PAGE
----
buddhism world religions chapter 4. buddhism arose in india
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World ReligionsChapter 4
Buddhism arose in India
However, it differs starkly in that It begins with one man
What Buddhism teaches is the discoveries of this man about the nature of reality and human life
Born in about 563 B.C., he belonged to a wealthy family.
His father ruled a small area in northern India (present day Nepal)
Stories tell of a sheltered and happy childhood
His parents kept him protected from any sufferings of the outside world
The Four Passing Sights
Gautama leaves his palace one day, and passes a decrepit old man on the road.
He had never seen old age
And realized that everyone, including himself, was destined for this
On another ride, he saw a sick man
And realized that disease existed.
On a third ride, he sees a dead body in the road
and becomes aware of death.
How can we enjoy life with so much suffering?
We get old, we get sick, and we die.
Having seen these sights, Gautama knows he will never be satisfied with the world of luxury again.
The fourth sight
Gautama sees a religious ascetic, and asks him what he is doing.
This man has chosen to lead a homeless life of solitude and self-denial.
The man replies that he is seeking salvation from this world of suffering, and then goes on
This sight fills Gautama with hope –
There is a means of overcoming his despair.
And he leaves his palace forever, secretly riding to the edge of a forest, exchanging clothes with his servant, and beginning a mendicant life of austerity and poverty.
Buddhists call this
The Great Going Forth – the moment when Gautama begins his quest.
Gautama joins others, and learns their ways.
He eventually joins a group of five others who practice extreme asceticism.
Each day they would only eat one piece of fruit, one sesame seed, and one grain of rice.
Gautama almost dies from starvation, and is rescued by a young woman who offers him
rice and milk.He realizes that extreme
asceticism – denial and hatred of the body – will not lead to enlightenment anymore than immersion in luxury.
He realizes that there is a Middle Way
One that rejects indulgence, but does not reject the body.
Gautama vows to sit under a fig tree and not to leave until he has found complete and
But a tempter comes – Mara the god of death – who is afraid Gautama might
succeedAnd first takes the form of
Kama – desire – in the guise of three voluptuous women
Gautama is unmoved.
Then temptation comes as death
He assails Gautama “with hurricanes, torrential rains, and showers of flaming rocks, but Gautama had so emptied himself of his finite self that the weapons found no target to strike and turned into flower petals as they entered his field of concentration.” (Huston Smith)
Then Mara challenges Gautama’s right to even do this
Gautama touched the earth with his right fingertip, whereupon the earth responded, thundering, "I bear you witness" with a hundred, a thousand, and a hundred thousand roars. (Huston Smith)
Gautama has overcome the distractions of desire and fear
And begins a process of deep meditation, descending through deeper levels of awareness.
The First Watch
Gautama sees all of his past lives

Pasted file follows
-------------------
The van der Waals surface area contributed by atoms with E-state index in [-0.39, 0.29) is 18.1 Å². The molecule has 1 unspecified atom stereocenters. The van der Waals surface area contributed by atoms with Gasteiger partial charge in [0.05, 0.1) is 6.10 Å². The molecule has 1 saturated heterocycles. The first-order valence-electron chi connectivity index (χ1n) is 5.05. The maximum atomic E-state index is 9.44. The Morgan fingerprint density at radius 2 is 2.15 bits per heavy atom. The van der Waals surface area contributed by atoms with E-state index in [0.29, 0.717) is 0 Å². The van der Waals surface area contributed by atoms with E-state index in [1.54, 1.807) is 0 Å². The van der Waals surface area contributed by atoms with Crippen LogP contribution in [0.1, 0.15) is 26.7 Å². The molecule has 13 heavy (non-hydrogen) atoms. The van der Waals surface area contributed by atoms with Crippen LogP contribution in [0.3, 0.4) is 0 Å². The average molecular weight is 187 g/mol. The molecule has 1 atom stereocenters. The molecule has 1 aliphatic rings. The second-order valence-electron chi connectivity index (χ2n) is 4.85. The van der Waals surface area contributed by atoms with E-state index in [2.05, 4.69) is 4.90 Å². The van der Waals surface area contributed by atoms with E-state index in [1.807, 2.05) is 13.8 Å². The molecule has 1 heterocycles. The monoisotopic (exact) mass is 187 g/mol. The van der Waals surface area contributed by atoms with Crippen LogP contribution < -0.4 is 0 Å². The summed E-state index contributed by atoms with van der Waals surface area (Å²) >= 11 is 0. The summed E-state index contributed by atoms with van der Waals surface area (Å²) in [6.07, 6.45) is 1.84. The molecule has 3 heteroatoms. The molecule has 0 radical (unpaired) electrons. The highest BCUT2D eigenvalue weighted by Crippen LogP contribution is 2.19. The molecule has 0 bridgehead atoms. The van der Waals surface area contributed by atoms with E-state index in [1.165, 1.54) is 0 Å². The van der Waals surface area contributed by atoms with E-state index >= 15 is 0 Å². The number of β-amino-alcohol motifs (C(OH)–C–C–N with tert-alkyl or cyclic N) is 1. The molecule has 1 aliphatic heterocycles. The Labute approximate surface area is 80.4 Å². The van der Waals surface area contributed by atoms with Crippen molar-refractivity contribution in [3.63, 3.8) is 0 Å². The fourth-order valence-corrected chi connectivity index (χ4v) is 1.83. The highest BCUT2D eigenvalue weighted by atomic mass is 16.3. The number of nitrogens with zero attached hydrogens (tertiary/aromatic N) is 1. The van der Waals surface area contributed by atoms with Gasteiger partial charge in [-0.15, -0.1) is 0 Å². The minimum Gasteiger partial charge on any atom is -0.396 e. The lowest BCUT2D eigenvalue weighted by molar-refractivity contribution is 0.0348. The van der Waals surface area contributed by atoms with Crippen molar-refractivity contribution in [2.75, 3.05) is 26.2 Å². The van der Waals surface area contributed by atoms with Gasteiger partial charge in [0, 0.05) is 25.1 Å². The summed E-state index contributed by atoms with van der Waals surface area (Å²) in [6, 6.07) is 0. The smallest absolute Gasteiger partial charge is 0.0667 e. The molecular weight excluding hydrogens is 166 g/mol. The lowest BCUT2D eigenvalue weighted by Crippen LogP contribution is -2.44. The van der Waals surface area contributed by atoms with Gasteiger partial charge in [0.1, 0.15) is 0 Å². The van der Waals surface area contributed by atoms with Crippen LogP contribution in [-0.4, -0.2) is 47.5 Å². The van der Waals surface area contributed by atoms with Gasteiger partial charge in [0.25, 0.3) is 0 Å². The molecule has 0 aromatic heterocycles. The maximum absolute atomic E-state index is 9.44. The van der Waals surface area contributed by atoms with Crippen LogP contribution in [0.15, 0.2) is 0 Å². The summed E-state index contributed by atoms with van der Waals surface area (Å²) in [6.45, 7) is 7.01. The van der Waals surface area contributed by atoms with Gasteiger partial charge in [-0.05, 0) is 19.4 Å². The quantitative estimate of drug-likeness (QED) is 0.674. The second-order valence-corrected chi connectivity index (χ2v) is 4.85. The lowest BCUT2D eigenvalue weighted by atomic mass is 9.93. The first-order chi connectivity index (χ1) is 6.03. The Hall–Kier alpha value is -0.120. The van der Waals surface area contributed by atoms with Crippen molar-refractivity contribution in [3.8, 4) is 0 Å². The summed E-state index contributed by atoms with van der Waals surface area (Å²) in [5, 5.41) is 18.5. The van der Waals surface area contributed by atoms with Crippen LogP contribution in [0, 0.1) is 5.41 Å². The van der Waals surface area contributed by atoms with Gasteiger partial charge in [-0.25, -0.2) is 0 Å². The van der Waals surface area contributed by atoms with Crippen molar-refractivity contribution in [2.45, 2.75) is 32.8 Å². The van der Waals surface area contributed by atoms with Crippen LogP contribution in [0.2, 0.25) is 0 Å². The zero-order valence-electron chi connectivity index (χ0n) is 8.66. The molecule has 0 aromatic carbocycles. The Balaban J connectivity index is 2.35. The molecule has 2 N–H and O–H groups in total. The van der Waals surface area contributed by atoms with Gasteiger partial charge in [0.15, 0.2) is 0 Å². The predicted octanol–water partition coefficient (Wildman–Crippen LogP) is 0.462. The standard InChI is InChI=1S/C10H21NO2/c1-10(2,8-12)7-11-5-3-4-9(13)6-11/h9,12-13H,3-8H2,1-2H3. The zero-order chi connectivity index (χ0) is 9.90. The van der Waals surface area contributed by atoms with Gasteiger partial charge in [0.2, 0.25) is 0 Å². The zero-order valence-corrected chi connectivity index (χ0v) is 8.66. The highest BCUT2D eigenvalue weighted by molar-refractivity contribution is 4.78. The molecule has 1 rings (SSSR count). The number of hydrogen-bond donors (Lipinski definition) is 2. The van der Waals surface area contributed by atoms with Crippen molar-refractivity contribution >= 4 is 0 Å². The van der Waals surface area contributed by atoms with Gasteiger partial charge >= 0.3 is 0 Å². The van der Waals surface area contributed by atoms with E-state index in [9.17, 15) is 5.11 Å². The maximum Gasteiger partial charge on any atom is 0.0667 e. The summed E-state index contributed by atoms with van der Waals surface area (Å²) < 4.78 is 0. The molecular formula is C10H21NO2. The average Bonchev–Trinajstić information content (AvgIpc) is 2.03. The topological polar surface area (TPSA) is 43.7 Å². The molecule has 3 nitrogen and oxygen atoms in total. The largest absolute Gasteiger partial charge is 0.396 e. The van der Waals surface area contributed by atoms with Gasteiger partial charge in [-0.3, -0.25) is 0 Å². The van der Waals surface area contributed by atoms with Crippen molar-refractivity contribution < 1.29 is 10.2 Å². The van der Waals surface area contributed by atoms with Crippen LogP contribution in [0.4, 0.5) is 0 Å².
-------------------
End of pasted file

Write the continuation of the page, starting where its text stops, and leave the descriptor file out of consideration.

The Second Watch
He is given the “Divine Eye” – the capacity to see the deaths and births of all living things
He discovers the Four Noble Truths
The Fourth WatchBy discovering the Four Noble Truths – he achieves enlightenment –
Now Gautama has become the Buddha.
The BuddhaWhen the Buddha start to wander
around India shortly after his enlightenment, he encountered several men who recognized him to be a very extraordinary being.
They asked him, "Are you a god?" "No," he replied. "Are you a reincarnation of god?" "No," he replied. "Are you a wizard, then?" "No." "Well, are you a man?" "No." "So what are you?" they asked, being
very perplexed. "I am awake."
The term Buddha comes from the Sanskrit budh
Which means to awaken
Buddha stays under the tree for many days, experiencing freedom
And now Mara comes back once more to tempt him…
Your experience will be so difficult for others to grasp – just give up,
and pass into nirvana
Nirvana means a state of eternal bliss and release from this world.
Who could be expected to understand truth as profound as that which the Buddha had laid hold of?
How could speech-defying revelation be translated into words, or visions that shatter definitions be caged in language?
In short, how show what can only be found, teach what can only be learned?
Why bother to play the idiot before an uncomprehending audience?
Why not wash one's hands of the whole hot world — be done with the body and slip at once into Nirvana?
The argument was so persuasive that it almost carried the day.
At length, however, the Buddha answered, "There will be some who will understand.” (Huston Smith)
Buddha, filled with compassion,
Returns to the world to teach.
He finds his five former companions, and gives his First Sermon at Deer Park, where he teaches them the Middle Way and the Four Noble Truths.
45 years Buddha teaches
He establishes the first Buddhist Sangha
A monastic community
During the year
Buddha and his followers would spend 9 months teaching,
And then spend the three months of the rainy season in meditation.
At the age of 80, Buddha becomes ill from eating a meal of spoiled
food.His last words:“All the constituents of being are transitory;Work out your salvation with diligence.”